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Speaking for the first time since he was fired in November by the Chicago Blackhawks, Joel Quenneville said that while there’s an “appetite” to get back behind an NHL bench, he’s “in no hurry right now.”

Quenneville spoke to WGN TV’s Dan Roan during a Blackhawks alumni charity event on Sunday. The former head coach, who was replaced by Jeremy Colliton after a 6-6-3 start, said he wasn’t too surprised by the decision and appreciated his decade in Chicago.

“I think in our business there’s not too many surprises anymore,” said Quenneville, who led the Blackhawks to three Stanley Cups during his tenure. “I was privileged to be in Chicago for 10 years. It’s part of the business, I understand all that. I know when I exited other places, the bitterness and the animosity was at a different level. And here the memories are so special and so good, and the people here are so special to me and our family that it was tough… I never [had the opportunity to] thank the fans since I left, but I’ve got nothing but appreciation and [I] admire all they’ve done and supported our team and our experience here in Chicago.”

The Blackhawks have gone 26-24-6 under Colliton and still cling to hopes of grabbing one of the two Western Conference wild card spots. As of Monday, they sit five points out with 11 games to go.

Quenneville said he doesn’t find himself watching his old team as much anymore, but has enjoyed their turnaround.

“I try to not watch as much Blackhawks as I used to, but I watch most of the games,” he said. “It’s been a great race and it’s going to be fun to see how it all plays out.”

Since Quenneville’s firing, five NHL head coaching jobs have opened up. He was rumored to be the one to replace Dave Hakstol in Philadelphia, but that never materialized. Still under contract to the Blackhawks through the end of next season with a $6M salary, once the offseason arrives and head coaching jobs open up, he’ll ponder his future.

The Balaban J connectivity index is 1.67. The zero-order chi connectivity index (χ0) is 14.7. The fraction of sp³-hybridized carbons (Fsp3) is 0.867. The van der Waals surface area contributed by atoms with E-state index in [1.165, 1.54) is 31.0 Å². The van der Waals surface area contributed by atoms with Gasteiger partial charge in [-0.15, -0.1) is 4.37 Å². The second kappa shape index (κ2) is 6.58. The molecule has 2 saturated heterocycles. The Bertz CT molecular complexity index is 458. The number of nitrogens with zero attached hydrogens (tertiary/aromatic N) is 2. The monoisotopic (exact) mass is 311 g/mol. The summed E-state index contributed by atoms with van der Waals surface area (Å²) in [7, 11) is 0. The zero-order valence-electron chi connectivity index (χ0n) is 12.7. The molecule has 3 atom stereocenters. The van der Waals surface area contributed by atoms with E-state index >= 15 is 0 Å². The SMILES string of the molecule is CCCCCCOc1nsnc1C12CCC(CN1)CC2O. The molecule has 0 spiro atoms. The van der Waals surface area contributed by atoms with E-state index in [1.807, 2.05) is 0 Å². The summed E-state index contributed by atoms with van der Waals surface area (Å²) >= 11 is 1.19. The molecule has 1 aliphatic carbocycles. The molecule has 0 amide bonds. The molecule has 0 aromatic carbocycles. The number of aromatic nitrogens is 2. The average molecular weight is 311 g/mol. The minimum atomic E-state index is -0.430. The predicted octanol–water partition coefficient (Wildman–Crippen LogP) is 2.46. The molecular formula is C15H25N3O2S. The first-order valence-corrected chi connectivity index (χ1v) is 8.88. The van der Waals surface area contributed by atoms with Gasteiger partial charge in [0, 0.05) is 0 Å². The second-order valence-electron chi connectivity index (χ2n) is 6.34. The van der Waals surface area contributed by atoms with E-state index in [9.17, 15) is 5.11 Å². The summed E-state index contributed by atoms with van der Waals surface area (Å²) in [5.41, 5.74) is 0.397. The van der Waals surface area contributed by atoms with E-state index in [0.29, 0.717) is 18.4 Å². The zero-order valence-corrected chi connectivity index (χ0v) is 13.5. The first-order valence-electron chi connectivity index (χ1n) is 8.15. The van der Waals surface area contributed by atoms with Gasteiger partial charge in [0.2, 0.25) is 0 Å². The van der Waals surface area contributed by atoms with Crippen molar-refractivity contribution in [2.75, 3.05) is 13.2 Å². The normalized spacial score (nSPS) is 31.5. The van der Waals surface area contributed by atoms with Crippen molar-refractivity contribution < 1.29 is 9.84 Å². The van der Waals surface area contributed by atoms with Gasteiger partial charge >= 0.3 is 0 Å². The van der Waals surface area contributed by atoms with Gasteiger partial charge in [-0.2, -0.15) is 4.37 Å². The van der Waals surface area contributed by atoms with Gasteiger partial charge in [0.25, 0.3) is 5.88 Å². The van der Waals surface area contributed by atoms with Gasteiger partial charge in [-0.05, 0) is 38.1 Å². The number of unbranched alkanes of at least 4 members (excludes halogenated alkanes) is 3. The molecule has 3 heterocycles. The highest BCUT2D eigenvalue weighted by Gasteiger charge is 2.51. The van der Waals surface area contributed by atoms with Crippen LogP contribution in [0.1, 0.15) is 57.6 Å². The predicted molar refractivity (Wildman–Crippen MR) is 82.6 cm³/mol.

“We’re in no hurry right now,” he said. “We’ll see how things transpire in the offseason. I think we’ll have to think about it and we’ll see.”

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Sean Leahy is a writer for Pro Hockey Talk on NBC Sports. Drop him a line at phtblog@nbcsports.com or follow him on Twitter @Sean_Leahy.

PHT Morning Skate: Kane using hockey as distraction; impact of DeBrincat, Strome

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Welcome to the PHT Morning Skate, a collection of links from around the hockey world. Have a link you want to submit? Email us at phtblog@nbcsports.com.

Carey Price got to meet Jacques Plante’s son over the weekend. (NHL.com)

Evander Kane is using hockey as a distraction from the heartbreaking situation he and his wife are going through. (Mercury News)

• The Sharks probably want to avoid playing the Golden Knights in the first round of the Stanley Cup Playoffs. (NBC Sports Bay Area)

• Now that Nikita Kucherov and Connor McDavid have hit the 100-point mark, The Hockey News looks at which other players can reach that number. (The Hockey News)

• The Canadiens will likely miss the playoffs, but at least they’re heading on the right track. (Habs Eyes on the Prize)

• Even though the Devils have taken a step back this season, their fans need to be patient with Ray Shero. (Pucks and Pitchforks)

• The Golden Knights are one of the more aggressive teams when it comes to pulling their goaltender. (Sinbin.Vegas)

Josh Anderson continues to be one of the key contributors on the Columbus Blue Jackets roster. (The Cannon)

• The Boston Bruins really embraced the aura of Conor McGregor on Saturday night. (Bruins Daily)

• Shane Wright is embracing the challenge of being an exceptional player. (Canadian Press)

Alex DeBrincat and Dylan Strome have changed the path the Blackhawks are on. (Sportsnet)

• Finally, here’s Lee Stecklein with the OT goal to give the Minnesota Whitecaps the 2019 NWHL Isobel Cup: (The Ice Garden)

Joey Alfieri is a writer for Pro Hockey Talk on NBC Sports. Drop him a line at phtblog@nbcsports.com or follow him on Twitter @joeyalfieri.